3 Strategies You Can Use Year-Round to Lower Your Crypto Taxes

By Seth Wilks, Director of Government Relations, TaxBit

Another tax season has come and gone. Time to put taxes out of mind until next year, right? Wrong! We know that taxes — and particularly crypto taxes — are complex, and when you’re done filing your tax return the last thing you want to think about is taxes. However, savvy crypto investors know the importance of tax planning year-round to reduce tax liability, and in some cases, get a tax refund.

In this post, we’ll cover three simple strategies you can use now to lower your crypto taxes next tax season:

  • Take advantage of the crypto market’s volatility and harvest your losses
  • Donate or gift appreciated assets
  • Specify the HIFO (Highest In, First Out) accounting method

Use tax-loss harvesting to capitalize on crypto market dips

Anyone who invests in cryptocurrency knows all too well the volatility of the crypto market. While the ups and downs can trigger anxiety, there’s a way to use these market dips to your advantage with a strategy called tax-loss harvesting.  

What is crypto tax-loss harvesting?

Tax-loss harvesting is a tax savings strategy in which you can sell cryptocurrency assets while in a loss position to offset your capital gains, and therefore reduce taxes on cryptocurrency gains

How does crypto tax-loss harvesting work?

To understand how to use this strategy, it’s important to familiarize yourself with the basics of cryptocurrency tax reporting. Whenever you dispose of an asset, you trigger either a capital gain or loss, which is taxed based on how long you held the asset and your income bracket. The cryptocurrency tax rates can vary from 0-20% for long term holdings and 10-37% for short term holdings. 

Many crypto investors that are lucky enough to realize capital gains throughout the year find themselves faced with a rather hefty capital gains tax owed at the end of the year.

This is where tax-loss harvesting throughout the year comes in.  It’s important to know that 1) capital losses can be used to offset capital gains and 2) wash-sale rules, which prevent a taxpayer from selling a security at a loss and immediately buying back, don’t apply to cryptocurrency.  This means that when the market dips, you can sell your assets at a loss and buy them back to offset your capital gains.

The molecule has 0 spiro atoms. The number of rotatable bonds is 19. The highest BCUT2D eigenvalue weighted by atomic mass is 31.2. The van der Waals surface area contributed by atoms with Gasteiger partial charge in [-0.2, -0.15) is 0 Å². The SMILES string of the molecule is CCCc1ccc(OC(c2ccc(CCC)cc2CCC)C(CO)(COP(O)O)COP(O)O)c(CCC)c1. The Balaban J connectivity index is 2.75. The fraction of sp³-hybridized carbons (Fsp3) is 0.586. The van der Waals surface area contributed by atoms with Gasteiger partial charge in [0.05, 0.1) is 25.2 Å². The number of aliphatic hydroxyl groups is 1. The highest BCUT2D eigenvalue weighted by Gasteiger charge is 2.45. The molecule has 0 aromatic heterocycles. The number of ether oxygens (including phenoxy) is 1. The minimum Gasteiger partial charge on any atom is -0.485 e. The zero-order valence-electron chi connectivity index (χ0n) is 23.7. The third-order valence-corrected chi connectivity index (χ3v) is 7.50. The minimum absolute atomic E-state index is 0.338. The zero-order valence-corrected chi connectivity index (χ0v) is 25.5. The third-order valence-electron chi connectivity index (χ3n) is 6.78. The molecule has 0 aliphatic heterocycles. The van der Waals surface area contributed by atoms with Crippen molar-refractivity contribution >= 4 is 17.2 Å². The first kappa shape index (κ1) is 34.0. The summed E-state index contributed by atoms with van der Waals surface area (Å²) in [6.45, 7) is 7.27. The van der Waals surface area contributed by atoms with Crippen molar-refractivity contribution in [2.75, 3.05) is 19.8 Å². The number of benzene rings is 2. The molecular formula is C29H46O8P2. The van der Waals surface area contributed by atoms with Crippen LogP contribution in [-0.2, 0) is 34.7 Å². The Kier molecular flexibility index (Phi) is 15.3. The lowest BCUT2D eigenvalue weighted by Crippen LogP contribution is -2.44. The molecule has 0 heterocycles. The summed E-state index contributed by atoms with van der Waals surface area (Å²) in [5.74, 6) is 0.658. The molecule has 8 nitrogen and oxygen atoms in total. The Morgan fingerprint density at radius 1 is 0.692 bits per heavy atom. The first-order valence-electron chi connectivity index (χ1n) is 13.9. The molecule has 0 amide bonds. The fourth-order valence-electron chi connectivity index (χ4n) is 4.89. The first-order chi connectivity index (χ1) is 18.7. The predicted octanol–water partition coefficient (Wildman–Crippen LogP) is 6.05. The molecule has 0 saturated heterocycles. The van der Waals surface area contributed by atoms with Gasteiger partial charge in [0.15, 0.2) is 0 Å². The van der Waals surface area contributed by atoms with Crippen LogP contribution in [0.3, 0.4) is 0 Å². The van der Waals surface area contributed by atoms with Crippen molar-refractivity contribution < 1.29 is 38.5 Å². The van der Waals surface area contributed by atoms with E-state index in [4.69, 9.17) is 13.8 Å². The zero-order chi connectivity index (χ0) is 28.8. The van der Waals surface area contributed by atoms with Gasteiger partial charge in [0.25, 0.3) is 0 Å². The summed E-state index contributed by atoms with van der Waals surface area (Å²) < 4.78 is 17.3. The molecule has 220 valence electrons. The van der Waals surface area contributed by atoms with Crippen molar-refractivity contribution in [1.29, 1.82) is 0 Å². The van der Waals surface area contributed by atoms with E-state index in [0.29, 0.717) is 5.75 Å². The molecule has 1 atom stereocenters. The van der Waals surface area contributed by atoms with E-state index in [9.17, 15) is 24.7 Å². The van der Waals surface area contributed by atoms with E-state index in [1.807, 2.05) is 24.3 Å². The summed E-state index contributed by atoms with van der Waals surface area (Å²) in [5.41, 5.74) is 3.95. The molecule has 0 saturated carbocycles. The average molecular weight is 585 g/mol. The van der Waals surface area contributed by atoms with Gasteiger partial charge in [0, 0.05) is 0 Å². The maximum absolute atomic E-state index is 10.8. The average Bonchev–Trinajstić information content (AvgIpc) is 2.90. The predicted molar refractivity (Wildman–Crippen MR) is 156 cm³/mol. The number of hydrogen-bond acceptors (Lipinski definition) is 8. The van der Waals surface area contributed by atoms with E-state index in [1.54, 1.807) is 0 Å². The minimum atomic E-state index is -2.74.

An example of crypto tax-loss harvesting:

Let’s say you’ve sold a few coins throughout the year at a profit and are currently sitting at $10,000 in capital gains. At the same time, you’re holding crypto at a loss of $5,000. At this point, you have unrealized losses and could apply the tax-loss harvesting strategy by selling your crypto at the loss. This loss would offset your capital gains by $5,000, therefore reducing your tax liability by half.

End of year tip: If you experienced more capital losses than gains, you can claim the capital loss deduction and deduct up to $3,000 of capital loss to lower your ordinary income in any given year.  Any remaining losses can be applied to the following year to offset future gains or lower your ordinary income by up to $3,000 again.

TaxBit’s Tax-Loss Optimizer makes it easy to apply tax-loss harvesting to reduce the taxes owed on cryptocurrency gains by automatically recommending a tax-optimized trade. With TaxBit, you not only have a trusted source to quickly calculate your taxes, you have a resource throughout the year to empower you to make informed trades and remove the burden of cryptocurrency taxes.

2. Donate or gift appreciated assets to avoid the capital gains tax

As mentioned above, you have to pay the capital gains tax on cryptocurrency when you sell or trade your tokens for profit. However, per the IRS’s guidance, you do not have to pay the capital gains tax when donating or gifting cryptocurrency.  

Additionally, donations of crypto to a qualified charity are eligible for the itemized charitable deduction.  It’s important to note that the IRS distinguishes gifts vs. donations to qualified charities. To claim this deduction, be sure you’re donating to a qualified charitable organization. 

To get the most tax-savings out of your donations, we recommend donating your crypto assets in the following order of preference: